EU sugar quota abolition could push prices down
Published:  23 September, 2011

Bakers could benefit from falling sugar prices if the EU's widely leaked plan to abolish sugar quotas is successful.

The EU is expected to announce next month that it proposes to scrap the current system of production quotas and guaranteed minimum prices for sugar far-mers by September 2016. News agency Reuters said the EC commissioned an impact report on the changes, which predicted there would be a 1.9% increase in the EU sugar beet area by 2020, and an 8.2% fall in EU sugar beet prices by the same date.

However, Ben Eastick, director at specialist sugars supplier Ragus, said he doubted the changes would have much effect. "The abolition of the quotas will have little or no impact if the EU continues to be dependant on imports ie, [it is] not self sufficient," he said.

Peter Hough, sugar sourcing director at sugar supplier Napier Brown, said that if quotas were abolished, European sugar prices would become even more closely aligned with world prices, although predicting what would happen with world sugar prices was a difficult task. "[The EU proposal] will get all interested parties to consider their positions and come up with a solution. It will stimulate debate and discussion," he said. "What bakers really want is a good supply of sugar at a competitive price."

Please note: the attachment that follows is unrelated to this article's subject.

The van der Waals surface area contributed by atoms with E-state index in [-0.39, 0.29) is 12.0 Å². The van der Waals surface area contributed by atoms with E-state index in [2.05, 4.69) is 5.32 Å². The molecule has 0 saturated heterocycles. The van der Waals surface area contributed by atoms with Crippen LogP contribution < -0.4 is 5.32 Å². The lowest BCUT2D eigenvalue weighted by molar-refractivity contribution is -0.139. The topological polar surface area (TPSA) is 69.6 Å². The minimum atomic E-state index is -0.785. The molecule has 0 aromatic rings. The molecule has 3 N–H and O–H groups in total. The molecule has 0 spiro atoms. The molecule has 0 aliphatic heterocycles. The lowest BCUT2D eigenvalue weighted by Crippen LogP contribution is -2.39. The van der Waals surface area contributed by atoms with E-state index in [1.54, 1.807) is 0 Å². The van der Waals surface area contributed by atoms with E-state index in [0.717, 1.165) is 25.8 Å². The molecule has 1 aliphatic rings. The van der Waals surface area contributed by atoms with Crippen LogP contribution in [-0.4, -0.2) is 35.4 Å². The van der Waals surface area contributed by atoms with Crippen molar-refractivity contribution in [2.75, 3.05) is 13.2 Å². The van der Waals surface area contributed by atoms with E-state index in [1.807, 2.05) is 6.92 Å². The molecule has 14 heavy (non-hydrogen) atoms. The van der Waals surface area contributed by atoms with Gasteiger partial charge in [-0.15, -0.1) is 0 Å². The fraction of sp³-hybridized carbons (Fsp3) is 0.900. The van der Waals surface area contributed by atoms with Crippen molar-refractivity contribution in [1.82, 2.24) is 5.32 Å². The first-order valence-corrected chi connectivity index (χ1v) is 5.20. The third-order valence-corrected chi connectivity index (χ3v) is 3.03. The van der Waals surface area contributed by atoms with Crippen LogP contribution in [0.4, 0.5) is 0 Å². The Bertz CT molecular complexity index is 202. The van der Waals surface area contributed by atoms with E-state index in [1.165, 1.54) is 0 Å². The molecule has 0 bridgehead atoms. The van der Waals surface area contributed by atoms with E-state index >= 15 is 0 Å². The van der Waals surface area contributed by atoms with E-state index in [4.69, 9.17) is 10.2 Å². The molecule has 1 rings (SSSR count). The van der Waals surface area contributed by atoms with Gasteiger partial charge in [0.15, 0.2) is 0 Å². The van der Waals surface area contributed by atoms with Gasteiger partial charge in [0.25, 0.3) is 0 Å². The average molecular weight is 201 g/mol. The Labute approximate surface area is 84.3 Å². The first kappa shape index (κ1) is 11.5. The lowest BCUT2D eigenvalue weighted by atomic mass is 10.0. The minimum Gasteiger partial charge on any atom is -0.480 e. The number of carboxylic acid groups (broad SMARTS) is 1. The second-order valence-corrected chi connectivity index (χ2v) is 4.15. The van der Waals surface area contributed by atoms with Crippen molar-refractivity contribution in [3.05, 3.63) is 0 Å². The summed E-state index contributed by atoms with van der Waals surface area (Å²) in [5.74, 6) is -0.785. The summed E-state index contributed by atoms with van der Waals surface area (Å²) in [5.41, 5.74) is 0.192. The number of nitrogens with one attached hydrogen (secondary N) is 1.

Bakers have been hit by soaring sugar prices and supply shortages in the past year, caused by a fall in global production and an increase in consumption. Earlier this month, the Committee of European Users of Sugar, which represents some of the EU's largest food manufacturers, said that EU sugar supply was at its most critical level since 2005, "causing extreme volatility, instability and disruption to the EU food and drink industry".

The Committee called on the EU to abolish quotas as soon as possible and release at least 550,000 tonnes of out-of-quota sugar onto the domestic EU market by November. It also called for a suspension of duty on concessionary imports.

The recently formed European Sugar Refiners' Association has also called for the duty to be permanently scrapped on raw cane sugar.




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